Your tenant is, however, more likely another type of cricket. Field Crickets (Gryllus sp.) are much larger than tree crickets, with body lengths up to 1 1/4 inches. Field Crickets live on the ground in fissures and under litter, vegetation and stones. They sometimes sing in the morning or late afternoon, but more usually at night when they come out to feed on all sorts of organic matter. They occasionally enter homes and become a nuisance by their unwelcome presence and incessant chirping.
A third possibility is that you are hosting a European House Cricket (Acheta domesticus) which are about 3/4 inch long as straw-brown in color. The species was apparently introduced into the eastern United States from Europe, although its original home may have been Africa. It has since become widespread in Southern California, where it is usually associated with human habitations. Lacking a dormancy period and hence being easy to raise, it is sold as fish bait and animal food in pet stores. Its chirp is frail and attracts less attention than that of its Field Cricket relatives. Bathrooms and kitchens are the most likely places to find crickets in the home.
I once had one who lived in the drain of my bathroom sink and I found its chirping to be quite soothing. I think you should lighten up and surrender to the sounds of nature.
Dear What’s Th
I was walking through the woods yesterday evening when I ran across several of these creatures. We live in the southeastern U.S….these were found near dusk in a drizzle in a forest. I have always heard of them being called ‘cherry bugs’ due to the scent that they emit when startled or feel threatened…they are between 1.5 and 2.5 inches in length, black, with yellow spots down not only the sides, but also down the center of the back as well. All markings are symmetrical. They look *very* similar to a picture I saw of a yellow-spotted millipede…the difference being the extra row of yellow spots down the center of the back….plus, the yellow-spots are from Oregon…and we are in Tennessee. I am curious to know what exactly these are, they are interesting creatures, and I’d like to know a bit more about them. Also, any care advice would be appreciated as well.
Thank you! -
Unfortunately, if you enclosed a photograph, it did not arrive. Based on your description, and your latitude and longitude, I would guess that you have stumbled upon some caterpillars, more specifically, the larvae of some local swallowtail (Papilio sp.) My guess would be the larvae of the black swallowtail butterfly, which feeds on parsley and related plants including Queen Anne’s Lace which grows in uncultivated meadows. The caterpillars are green, black and yellow, and have two orange horns which are hidden near the head. When the caterpillar is threatened, the horns emerge, along with a musty smell that I would not really liken to the scent of cherries. Try this: http://www.ivyhall.district96.k12.il.us/4th/kkhp/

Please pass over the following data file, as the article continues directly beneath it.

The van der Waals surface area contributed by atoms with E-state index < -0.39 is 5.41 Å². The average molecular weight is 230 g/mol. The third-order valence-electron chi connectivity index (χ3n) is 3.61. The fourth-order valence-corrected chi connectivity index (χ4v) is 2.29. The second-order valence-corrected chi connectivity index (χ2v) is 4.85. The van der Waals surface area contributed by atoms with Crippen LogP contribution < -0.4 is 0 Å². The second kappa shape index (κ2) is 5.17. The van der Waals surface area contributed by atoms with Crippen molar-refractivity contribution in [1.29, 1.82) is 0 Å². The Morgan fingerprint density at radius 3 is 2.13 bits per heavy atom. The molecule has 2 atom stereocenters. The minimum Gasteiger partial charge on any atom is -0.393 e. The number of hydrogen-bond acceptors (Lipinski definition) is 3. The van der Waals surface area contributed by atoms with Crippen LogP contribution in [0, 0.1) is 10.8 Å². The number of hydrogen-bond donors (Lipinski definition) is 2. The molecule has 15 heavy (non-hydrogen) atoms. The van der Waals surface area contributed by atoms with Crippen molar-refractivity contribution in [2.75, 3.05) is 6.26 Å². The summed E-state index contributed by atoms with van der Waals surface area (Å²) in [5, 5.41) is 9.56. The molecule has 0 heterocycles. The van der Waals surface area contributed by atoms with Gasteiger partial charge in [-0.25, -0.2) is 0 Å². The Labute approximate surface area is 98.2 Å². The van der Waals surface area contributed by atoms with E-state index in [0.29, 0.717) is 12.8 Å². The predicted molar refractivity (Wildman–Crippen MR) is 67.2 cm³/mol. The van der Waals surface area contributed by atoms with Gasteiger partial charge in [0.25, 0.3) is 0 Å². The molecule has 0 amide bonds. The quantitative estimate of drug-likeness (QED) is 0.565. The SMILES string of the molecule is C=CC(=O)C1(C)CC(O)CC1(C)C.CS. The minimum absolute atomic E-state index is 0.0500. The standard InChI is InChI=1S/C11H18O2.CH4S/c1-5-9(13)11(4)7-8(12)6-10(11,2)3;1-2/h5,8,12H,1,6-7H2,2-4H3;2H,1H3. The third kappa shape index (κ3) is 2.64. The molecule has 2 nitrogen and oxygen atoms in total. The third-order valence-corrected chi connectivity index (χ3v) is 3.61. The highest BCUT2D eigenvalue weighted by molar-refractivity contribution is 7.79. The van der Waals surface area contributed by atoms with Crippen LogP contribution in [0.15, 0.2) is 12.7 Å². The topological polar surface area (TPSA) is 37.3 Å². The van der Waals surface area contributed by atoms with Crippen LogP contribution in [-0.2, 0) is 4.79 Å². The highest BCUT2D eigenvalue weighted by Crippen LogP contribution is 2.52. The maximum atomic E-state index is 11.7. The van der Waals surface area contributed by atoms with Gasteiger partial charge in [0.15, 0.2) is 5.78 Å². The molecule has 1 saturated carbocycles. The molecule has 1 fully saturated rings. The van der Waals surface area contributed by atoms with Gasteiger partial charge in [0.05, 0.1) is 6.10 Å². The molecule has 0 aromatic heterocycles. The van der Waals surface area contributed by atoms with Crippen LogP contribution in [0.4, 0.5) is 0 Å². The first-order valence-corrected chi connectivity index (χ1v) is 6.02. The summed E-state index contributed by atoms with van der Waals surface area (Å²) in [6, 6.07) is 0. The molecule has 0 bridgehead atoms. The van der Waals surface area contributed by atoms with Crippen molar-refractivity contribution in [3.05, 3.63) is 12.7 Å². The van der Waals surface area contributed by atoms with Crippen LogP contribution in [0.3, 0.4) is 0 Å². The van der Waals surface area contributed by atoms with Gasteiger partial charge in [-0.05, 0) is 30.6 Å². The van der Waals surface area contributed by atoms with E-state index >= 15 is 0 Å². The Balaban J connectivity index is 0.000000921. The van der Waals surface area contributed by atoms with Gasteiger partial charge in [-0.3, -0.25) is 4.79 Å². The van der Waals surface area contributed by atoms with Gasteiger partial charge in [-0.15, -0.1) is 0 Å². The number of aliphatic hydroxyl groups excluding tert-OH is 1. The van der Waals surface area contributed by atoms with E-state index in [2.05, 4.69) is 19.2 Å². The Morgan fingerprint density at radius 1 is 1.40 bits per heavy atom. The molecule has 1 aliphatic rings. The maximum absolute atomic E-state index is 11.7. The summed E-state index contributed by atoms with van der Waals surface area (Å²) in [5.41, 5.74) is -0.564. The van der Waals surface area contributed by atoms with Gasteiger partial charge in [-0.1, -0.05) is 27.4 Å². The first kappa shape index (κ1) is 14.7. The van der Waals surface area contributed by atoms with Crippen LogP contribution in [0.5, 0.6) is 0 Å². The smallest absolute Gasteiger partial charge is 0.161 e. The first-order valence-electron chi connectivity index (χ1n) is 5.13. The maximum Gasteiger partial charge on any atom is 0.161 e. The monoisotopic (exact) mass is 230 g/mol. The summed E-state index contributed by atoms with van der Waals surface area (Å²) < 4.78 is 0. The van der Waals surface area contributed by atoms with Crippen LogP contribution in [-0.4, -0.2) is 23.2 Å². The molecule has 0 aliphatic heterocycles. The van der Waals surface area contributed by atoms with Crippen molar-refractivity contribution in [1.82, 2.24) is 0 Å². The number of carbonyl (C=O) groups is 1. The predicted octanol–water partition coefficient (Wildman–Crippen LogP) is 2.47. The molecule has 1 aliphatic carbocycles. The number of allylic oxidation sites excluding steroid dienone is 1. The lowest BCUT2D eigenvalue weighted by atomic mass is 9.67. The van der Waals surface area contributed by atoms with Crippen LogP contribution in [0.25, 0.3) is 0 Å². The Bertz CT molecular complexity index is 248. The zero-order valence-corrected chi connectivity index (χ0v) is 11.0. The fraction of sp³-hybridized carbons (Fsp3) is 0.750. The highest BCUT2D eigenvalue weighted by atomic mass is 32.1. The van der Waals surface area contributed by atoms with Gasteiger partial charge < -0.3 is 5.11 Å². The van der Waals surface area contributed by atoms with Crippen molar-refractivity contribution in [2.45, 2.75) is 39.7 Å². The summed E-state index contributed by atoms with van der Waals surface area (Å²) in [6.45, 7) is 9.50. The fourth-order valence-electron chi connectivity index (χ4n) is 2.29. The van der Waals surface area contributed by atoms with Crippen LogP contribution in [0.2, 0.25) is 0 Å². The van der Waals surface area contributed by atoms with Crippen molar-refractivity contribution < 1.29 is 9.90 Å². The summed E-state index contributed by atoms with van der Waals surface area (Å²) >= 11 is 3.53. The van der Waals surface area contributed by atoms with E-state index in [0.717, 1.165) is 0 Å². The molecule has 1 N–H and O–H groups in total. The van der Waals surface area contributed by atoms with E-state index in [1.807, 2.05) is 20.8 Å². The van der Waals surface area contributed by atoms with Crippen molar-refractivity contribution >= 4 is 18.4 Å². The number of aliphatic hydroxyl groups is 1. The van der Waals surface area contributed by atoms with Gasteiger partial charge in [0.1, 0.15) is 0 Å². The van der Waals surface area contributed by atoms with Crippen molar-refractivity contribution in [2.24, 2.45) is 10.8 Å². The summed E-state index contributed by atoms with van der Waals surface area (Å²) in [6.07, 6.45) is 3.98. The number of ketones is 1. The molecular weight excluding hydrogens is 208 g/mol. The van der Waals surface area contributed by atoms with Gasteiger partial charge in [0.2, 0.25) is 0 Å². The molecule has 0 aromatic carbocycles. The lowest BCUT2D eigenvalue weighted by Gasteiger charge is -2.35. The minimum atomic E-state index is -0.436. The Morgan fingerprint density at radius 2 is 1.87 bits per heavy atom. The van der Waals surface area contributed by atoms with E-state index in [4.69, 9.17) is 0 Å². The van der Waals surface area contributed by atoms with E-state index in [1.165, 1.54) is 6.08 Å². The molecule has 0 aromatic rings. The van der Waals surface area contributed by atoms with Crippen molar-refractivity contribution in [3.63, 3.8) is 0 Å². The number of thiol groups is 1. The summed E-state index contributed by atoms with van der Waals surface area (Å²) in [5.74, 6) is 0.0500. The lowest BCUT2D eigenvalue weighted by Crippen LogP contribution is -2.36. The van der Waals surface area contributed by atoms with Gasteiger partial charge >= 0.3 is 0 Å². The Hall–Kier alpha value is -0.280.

If you keep them in captivity, you can feed them carrot tops. They will form a crysalid and a butterfly will eventually emerge.
In the 2 1/2 years that I have been writing this column, “What’s That Bug?," I often seem to get questions concerning the same creepy, crawly culprits over and over again. This is most noticeably evidenced by the plethora of readers who have encountered the dreaded no-see-ums. A recent letter on that peskiest of pests is still waiting for my reply. Writing these replies has also caused me to become hyper-aware of bugs that have caught my readers’ eyes. With this in mind, I have decided to launch a new offshoot of “What’s That Bug?” subtitled “Where Are They Now.”
It is only fitting that the inaugural bug for this new column should be one from the debut issue of American Homebody, so I am rerunning one of my initial letters.
Perhaps you can help me figure out the answer to the perennial question: What’s That Bug? It’s hard to draw this bug. It was moving so fast and very erratically and it was extremely LOUD buzzing and it swerved towards me as if it were drunk! I drew it actual size–to the best of my knowledge.
Dear Bugged by Buzzing Behemoth,
To the best of my knowledge, you have had an encounter with a female Valley Carpenter Bee (Xylocopa varipuncta). These very large (1 inch) bees are so named because they bore into wood, forming tunnel-like nests for the rearing of young. Telephone poles and fences are often attacked. The Valley Carpenter Bee has earned itself a bad reputation because of its formidable size and habit of “buzzing” people. The green-eyed male is light brown with golden hairs and looks velvety. The female is a shiny black with bronze reflections on the wings. The female bees can sting, but do so very reluctantly, causing only mild pain.
WHERE ARE THEY NOW?
Late in the afternoon on Labor Day, while preparing for Diorama Club, I noticed a very large, very shiny female Valley Carpenter Bee buzzing loudly and crawling around on a dead branch of my carob tree. I also noticed a perfectly round hole in her proximity. Issuing from the hole was additional buzzing. In the spring, a female VCB had been seen in the vicinity. At that time the honeysuckle was in full bloom along the street, and female VCB’s were often found lapping up nectar. Could it be that I was witnessing the emergence of her brood from the tunnel she had dug for them? I hoped if I watched long enough, I would get to see one of the males. The sexual dimorphism that occurs in the VCB is quite extreme, and a Casual Observer